The attributes that raise Tegmark's book amongst the very finest in the genre are its engaging writing style, its willingness to discuss technical details about recent trends in cosmology without sacrificing either intelligence or clarity, and its almost subversive depth. Tegmark has a flair for discussing some really knotty topics like the significance of the cosmic microwave background, Einstein's theory of gravitation, the geometry of curved space, mathematically precise cosmology, dark matter and dark energy without losing the reader in a labyrinth of confusing and difficult scientific details. Tegmark teaches without ever being pedantic and he entertains while he clarifies and enlightens. There aren't many science writers who can write about such abstract and craggy subjects as cosmology, multiple multiverse levels, and mathematics as the ultimate nature of physical reality with Tegmark's wit and ease. If you are a fan of reading popularized science books, Our Mathematical Universe is one of the finest I've ever read and definitely worth your consideration.
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3.0 von 5 Sternen A journey through Max Tegmark's roving mind 31. Dezember 2013
Von A. Jogalekar - Veröffentlicht auf Amazon.com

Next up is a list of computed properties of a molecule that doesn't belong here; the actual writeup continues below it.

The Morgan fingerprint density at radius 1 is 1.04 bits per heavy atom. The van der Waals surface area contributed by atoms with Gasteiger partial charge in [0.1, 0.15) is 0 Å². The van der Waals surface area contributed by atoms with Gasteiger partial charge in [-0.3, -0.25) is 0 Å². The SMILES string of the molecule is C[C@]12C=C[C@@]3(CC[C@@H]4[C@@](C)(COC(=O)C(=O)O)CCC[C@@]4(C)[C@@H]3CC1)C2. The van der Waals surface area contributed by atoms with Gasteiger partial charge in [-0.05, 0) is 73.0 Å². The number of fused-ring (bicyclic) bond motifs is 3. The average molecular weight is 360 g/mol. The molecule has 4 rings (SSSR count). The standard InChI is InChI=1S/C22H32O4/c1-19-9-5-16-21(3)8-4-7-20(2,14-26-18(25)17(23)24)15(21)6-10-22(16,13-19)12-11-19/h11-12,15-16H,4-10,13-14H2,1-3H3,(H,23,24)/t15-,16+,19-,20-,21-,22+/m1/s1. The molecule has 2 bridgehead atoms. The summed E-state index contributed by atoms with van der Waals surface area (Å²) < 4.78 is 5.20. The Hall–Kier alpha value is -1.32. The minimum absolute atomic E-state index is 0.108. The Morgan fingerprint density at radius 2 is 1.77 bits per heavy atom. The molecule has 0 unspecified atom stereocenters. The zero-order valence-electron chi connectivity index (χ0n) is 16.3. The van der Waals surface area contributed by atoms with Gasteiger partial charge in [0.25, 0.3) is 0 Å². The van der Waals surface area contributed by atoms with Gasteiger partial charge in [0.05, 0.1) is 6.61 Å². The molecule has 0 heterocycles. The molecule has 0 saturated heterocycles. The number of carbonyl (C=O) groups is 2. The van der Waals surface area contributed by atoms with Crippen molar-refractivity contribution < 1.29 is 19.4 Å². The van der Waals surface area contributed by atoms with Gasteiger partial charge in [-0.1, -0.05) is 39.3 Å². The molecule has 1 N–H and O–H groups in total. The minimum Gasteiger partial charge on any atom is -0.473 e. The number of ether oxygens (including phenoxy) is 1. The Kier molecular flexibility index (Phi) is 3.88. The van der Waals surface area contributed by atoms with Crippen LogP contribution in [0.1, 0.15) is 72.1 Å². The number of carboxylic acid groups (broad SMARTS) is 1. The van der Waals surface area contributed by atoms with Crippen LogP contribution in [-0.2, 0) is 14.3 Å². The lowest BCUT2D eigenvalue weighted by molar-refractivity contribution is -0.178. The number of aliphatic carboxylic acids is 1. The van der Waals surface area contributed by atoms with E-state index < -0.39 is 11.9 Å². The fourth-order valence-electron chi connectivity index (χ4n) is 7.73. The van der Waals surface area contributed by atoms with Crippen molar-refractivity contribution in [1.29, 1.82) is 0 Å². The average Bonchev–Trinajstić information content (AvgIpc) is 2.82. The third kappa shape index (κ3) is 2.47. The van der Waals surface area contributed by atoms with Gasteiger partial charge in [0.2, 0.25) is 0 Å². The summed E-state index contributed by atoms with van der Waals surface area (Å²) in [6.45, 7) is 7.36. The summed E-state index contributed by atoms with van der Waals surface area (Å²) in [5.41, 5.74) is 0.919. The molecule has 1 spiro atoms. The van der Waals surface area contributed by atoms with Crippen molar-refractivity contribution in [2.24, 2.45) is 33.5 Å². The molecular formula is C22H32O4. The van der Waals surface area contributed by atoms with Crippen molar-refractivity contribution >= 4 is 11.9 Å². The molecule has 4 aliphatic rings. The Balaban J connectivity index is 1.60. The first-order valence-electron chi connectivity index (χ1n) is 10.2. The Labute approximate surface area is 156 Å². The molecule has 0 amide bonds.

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Max Tegmark's book is a dazzling journey through the farthest reaches of physics, from the very small to the very large. Tegmark's wide-ranging mind leads us through physics spread across an incredible range of scales, from the size of the atomic nucleus to the entire universe. Tegmark does an excellent job of telling us how we know about the details of events like the Big Bang. He has succinct descriptions of the two cornerstones of physics, quantum mechanics and relativity, and describes many of their manifestations ranging from lasers to black holes. The sheer range of phenomena and topics explored by Tegmark in the book is staggering, and for the most part he does a good job explaining technical details like anomalies in the cosmic microwave background and quantum entanglement. There are even chapters on biology including ruminations on quantum effects in the brain and the emergence of biological complexity.